News & Blog

New Data Reveals How We Take Our Sleep Issues With Us To Work

Sep 17, 2021

Do you notice your colleague drinking energy drinks in a morning?

Or is your team member often yawning and looking tired?

Sleep is a vital part of our everyday wellbeing and can have a detrimental effect on our work and decision making. We have teamed up with Furniture Village to survey the nation, identifying key areas of concern that working Brits struggle with*.

Would your employer give you time off for sleep problems?

Our research has shown that 40% of respondents do not think their current employer would be understanding and give time off if employees were experiencing sleeping problems.

This is a really concerning statistic given that poor sleep, especially over a long period of time, can be extremely harmful to our overall wellbeing and professional performance.

We regularly work with businesses to provide support and resources for them and their employees to create a better relationship between the professional world and sleep.

Is driving when tired really that bad?

35% of respondents said that they have driven their car while tired from a bad night’s sleep. We have all seen the road signs on the motorway stating that tiredness can kill, and, while this may be perceived as a dramatic warning, it is true. Across the world, it is estimated that up to 20% of road accidents are caused by driver fatigue.

Driving to work tired can be extremely risky, especially if travelling at busy rush hour times where other road users may be in a rush to get to work.

Poor sleep also increases our inclination to ‘snap’ or become annoyed, with more than two-thirds (67%) agreeing that they are more inclined to snap at colleagues due to poor or lack of sleep.

Paired with driving, this could increase your risk of experiencing road rage behind the wheel and acting dangerously.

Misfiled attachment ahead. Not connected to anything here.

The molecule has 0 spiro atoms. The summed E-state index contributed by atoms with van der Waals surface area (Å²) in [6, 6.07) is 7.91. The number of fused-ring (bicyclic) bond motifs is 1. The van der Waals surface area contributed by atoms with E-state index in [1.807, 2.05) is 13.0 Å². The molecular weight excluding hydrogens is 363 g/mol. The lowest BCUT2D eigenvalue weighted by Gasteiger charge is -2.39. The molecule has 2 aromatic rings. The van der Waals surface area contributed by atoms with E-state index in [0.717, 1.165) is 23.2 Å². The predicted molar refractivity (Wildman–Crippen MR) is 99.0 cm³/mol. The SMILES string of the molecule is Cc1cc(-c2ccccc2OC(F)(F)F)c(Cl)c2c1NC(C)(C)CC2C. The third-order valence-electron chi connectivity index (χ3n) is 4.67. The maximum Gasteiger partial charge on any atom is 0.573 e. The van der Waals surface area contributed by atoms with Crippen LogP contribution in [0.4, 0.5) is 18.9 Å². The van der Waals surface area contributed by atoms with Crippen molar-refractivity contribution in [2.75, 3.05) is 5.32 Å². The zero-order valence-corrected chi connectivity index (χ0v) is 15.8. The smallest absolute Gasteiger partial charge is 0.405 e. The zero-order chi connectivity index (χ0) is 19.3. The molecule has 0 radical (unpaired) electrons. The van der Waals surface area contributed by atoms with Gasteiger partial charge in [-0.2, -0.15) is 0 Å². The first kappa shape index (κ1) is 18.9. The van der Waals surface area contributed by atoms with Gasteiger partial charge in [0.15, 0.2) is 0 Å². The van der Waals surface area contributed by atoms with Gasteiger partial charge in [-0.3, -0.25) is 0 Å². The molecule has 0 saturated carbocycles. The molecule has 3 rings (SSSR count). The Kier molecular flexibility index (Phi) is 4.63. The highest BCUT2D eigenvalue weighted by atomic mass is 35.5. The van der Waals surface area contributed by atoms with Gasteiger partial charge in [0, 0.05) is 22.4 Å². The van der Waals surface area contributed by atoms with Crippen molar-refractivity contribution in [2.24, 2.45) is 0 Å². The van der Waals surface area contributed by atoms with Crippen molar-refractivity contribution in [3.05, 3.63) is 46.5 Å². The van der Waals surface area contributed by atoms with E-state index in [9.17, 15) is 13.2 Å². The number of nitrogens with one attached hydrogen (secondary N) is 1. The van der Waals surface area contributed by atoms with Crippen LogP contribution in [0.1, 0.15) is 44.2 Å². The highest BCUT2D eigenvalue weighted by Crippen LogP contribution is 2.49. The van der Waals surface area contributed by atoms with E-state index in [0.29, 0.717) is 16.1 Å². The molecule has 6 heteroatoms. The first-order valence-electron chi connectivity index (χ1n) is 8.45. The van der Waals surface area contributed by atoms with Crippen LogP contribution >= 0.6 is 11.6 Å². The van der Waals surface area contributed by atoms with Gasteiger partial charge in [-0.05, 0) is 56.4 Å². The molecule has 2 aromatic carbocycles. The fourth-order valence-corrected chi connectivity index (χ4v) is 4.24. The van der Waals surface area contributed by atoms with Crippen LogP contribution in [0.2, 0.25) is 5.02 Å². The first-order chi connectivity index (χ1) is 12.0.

In the workplace, a poor attitude and aggressive tone can be damaging to your career and can also create a negative atmosphere for both yourself and colleagues.

Does your attention span decrease if you have a bad night’s sleep?

Then you are not alone. Almost 60% of respondents have experienced their attention span being negatively affected by a bad night’s sleep more than once. A lack of attention can lead to some really serious problems; agreeing to things you don’t want to, making poor choices at work and generally being uninterested and ‘zoned out’ of everyday life.

41% also said that they found themselves overwhelmed and less able to cope with work on multiple occasions due to a lack of sleep.

Are you a fast foodie?

Have you ever found yourself making unhealthy food choices because of a bad night’s sleep? 52% of respondents said that this is a regular occurrence for them.

Choosing an easy to prepare meal, or opting for fast food, might seem like a good option if you’re too tired to cook a more nutritious meal, but a poor diet long-term coupled with prolonged lack of sleep can have a detrimental affect on your overall health, both physically and mentally.

Prepping meals ahead of time for your lunch at work can be a great long term time saver, providing a grab-and-go lunch on the day – but also one that is healthy and nutritious, and often cheaper!

If you’re struggling to sleep, here are our 10 tips for better sleep:

  • Try to keep regular hours. Going to bed and getting up at roughly the same time will provide a better routine and program your body to sleep better.
  • Create a restful sleeping environment. Your bedroom should be kept for sleep and it should be a steady temperature, with no noise or light.
  • Make sure your bed is comfortable. It’s difficult to drift off to sleep on one that’s too soft, too hard, too small or too old.
  • Exercise more. Regular, moderate exercise such as swimming or walking can help relieve the stress.
  • Try to avoid stimulants such as caffeine or alcohol – especially in the evening. They interfere with falling asleep and prevent deep sleep. Have a hot milky drink or herbal tea instead.
  • Don’t over-indulge. Too much food, especially just before bedtime, can wreak havoc with sleep patterns.
  • Don’t smoke. Smokers take longer to fall asleep, wake more often and often experience more sleep disruption.
  • Try to relax before going to bed. Switch off screens an hour before bedtime and instead have a warm bath, listen to some quiet music, do some yoga – all help to relax both the mind and body. We collaborated with Penguin Publishers to develop a range of narratives to help people relax and aide sleep.
  • Deal with worries or a heavy workload by making lists of things to be tackled the next day.
  • If you can’t sleep, don’t lie there worrying about it. Get up and do something you find relaxing until you feel sleepy again – then go back to bed.


If you are still struggling, please visit our dedicated sleep helpline to access support. Please call 03303 541 547.

*Survey of 2,000 UK adults, OnePoll, August 2021